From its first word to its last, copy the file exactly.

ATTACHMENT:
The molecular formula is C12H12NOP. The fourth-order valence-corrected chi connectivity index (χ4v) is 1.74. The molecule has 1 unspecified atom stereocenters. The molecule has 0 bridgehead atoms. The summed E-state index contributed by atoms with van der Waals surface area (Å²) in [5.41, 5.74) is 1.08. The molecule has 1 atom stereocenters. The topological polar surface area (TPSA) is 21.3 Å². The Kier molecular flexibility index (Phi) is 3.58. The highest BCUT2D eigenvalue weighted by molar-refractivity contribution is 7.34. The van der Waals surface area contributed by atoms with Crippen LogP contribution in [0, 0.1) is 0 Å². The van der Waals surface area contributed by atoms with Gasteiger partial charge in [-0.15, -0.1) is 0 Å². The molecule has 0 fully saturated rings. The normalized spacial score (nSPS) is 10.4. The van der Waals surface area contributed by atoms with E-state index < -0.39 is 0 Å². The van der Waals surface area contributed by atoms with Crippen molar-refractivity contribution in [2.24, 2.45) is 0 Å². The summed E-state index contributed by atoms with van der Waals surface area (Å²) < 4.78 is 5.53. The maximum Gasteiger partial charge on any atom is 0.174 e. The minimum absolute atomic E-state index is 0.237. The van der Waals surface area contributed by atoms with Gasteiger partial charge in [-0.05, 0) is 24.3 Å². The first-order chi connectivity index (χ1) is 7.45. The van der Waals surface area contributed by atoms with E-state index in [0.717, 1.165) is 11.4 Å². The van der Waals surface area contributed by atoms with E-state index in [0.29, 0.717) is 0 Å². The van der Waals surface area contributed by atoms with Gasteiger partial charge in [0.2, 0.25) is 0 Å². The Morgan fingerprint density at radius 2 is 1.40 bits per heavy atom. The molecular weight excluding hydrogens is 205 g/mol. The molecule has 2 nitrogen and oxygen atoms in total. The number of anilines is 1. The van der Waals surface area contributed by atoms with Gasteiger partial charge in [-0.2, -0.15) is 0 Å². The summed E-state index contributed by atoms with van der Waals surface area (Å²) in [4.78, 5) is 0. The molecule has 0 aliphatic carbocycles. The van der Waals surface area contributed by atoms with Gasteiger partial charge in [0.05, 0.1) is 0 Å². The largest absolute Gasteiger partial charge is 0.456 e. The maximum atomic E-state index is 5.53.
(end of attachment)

The molecular formula is C12H12NOP. The fourth-order valence-corrected chi connectivity index (χ4v) is 1.74. The molecule has 1 unspecified atom stereocenters. The molecule has 0 bridgehead atoms. The summed E-state index contributed by atoms with van der Waals surface area (Å²) in [5.41, 5.74) is 1.08. The molecule has 1 atom stereocenters. The topological polar surface area (TPSA) is 21.3 Å². The Kier molecular flexibility index (Phi) is 3.58. The highest BCUT2D eigenvalue weighted by molar-refractivity contribution is 7.34. The van der Waals surface area contributed by atoms with Crippen LogP contribution in [0, 0.1) is 0 Å². The van der Waals surface area contributed by atoms with Gasteiger partial charge in [-0.15, -0.1) is 0 Å². The molecule has 0 fully saturated rings. The normalized spacial score (nSPS) is 10.4. The van der Waals surface area contributed by atoms with E-state index < -0.39 is 0 Å². The van der Waals surface area contributed by atoms with Crippen molar-refractivity contribution in [2.24, 2.45) is 0 Å². The summed E-state index contributed by atoms with van der Waals surface area (Å²) < 4.78 is 5.53. The maximum Gasteiger partial charge on any atom is 0.174 e. The minimum absolute atomic E-state index is 0.237. The van der Waals surface area contributed by atoms with Gasteiger partial charge in [-0.05, 0) is 24.3 Å². The first-order chi connectivity index (χ1) is 7.45. The van der Waals surface area contributed by atoms with E-state index in [0.717, 1.165) is 11.4 Å². The van der Waals surface area contributed by atoms with E-state index in [0.29, 0.717) is 0 Å². The van der Waals surface area contributed by atoms with Gasteiger partial charge in [0.2, 0.25) is 0 Å². The Morgan fingerprint density at radius 2 is 1.40 bits per heavy atom. The molecular weight excluding hydrogens is 205 g/mol. The molecule has 2 nitrogen and oxygen atoms in total. The number of anilines is 1. The van der Waals surface area contributed by atoms with Gasteiger partial charge in [-0.2, -0.15) is 0 Å². The summed E-state index contributed by atoms with van der Waals surface area (Å²) in [4.78, 5) is 0. The molecule has 0 aliphatic carbocycles. The van der Waals surface area contributed by atoms with Gasteiger partial charge in [0.05, 0.1) is 0 Å². The largest absolute Gasteiger partial charge is 0.456 e. The maximum atomic E-state index is 5.53.